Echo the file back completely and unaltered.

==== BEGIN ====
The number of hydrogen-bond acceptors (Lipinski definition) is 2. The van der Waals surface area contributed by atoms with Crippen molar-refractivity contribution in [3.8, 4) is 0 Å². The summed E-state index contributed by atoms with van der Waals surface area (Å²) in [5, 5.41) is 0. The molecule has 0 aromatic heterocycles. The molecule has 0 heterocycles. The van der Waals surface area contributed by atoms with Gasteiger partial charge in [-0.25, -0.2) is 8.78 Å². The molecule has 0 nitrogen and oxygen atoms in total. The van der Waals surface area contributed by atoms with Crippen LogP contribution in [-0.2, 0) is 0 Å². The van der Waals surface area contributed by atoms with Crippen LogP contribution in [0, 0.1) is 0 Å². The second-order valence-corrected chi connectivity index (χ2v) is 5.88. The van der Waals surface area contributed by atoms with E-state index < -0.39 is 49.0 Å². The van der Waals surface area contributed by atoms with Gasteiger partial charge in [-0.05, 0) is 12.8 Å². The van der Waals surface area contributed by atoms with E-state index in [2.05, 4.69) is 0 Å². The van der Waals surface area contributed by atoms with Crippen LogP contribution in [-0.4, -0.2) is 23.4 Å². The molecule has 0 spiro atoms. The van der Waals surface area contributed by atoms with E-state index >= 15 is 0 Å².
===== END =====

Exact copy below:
The number of hydrogen-bond acceptors (Lipinski definition) is 2. The van der Waals surface area contributed by atoms with Crippen molar-refractivity contribution in [3.8, 4) is 0 Å². The summed E-state index contributed by atoms with van der Waals surface area (Å²) in [5, 5.41) is 0. The molecule has 0 aromatic heterocycles. The molecule has 0 heterocycles. The van der Waals surface area contributed by atoms with Gasteiger partial charge in [-0.25, -0.2) is 8.78 Å². The molecule has 0 nitrogen and oxygen atoms in total. The van der Waals surface area contributed by atoms with Crippen LogP contribution in [-0.2, 0) is 0 Å². The van der Waals surface area contributed by atoms with Crippen LogP contribution in [0, 0.1) is 0 Å². The second-order valence-corrected chi connectivity index (χ2v) is 5.88. The van der Waals surface area contributed by atoms with E-state index < -0.39 is 49.0 Å². The van der Waals surface area contributed by atoms with Gasteiger partial charge in [-0.05, 0) is 12.8 Å². The van der Waals surface area contributed by atoms with E-state index in [2.05, 4.69) is 0 Å². The van der Waals surface area contributed by atoms with Crippen LogP contribution in [-0.4, -0.2) is 23.4 Å². The molecule has 0 spiro atoms. The van der Waals surface area contributed by atoms with E-state index >= 15 is 0 Å².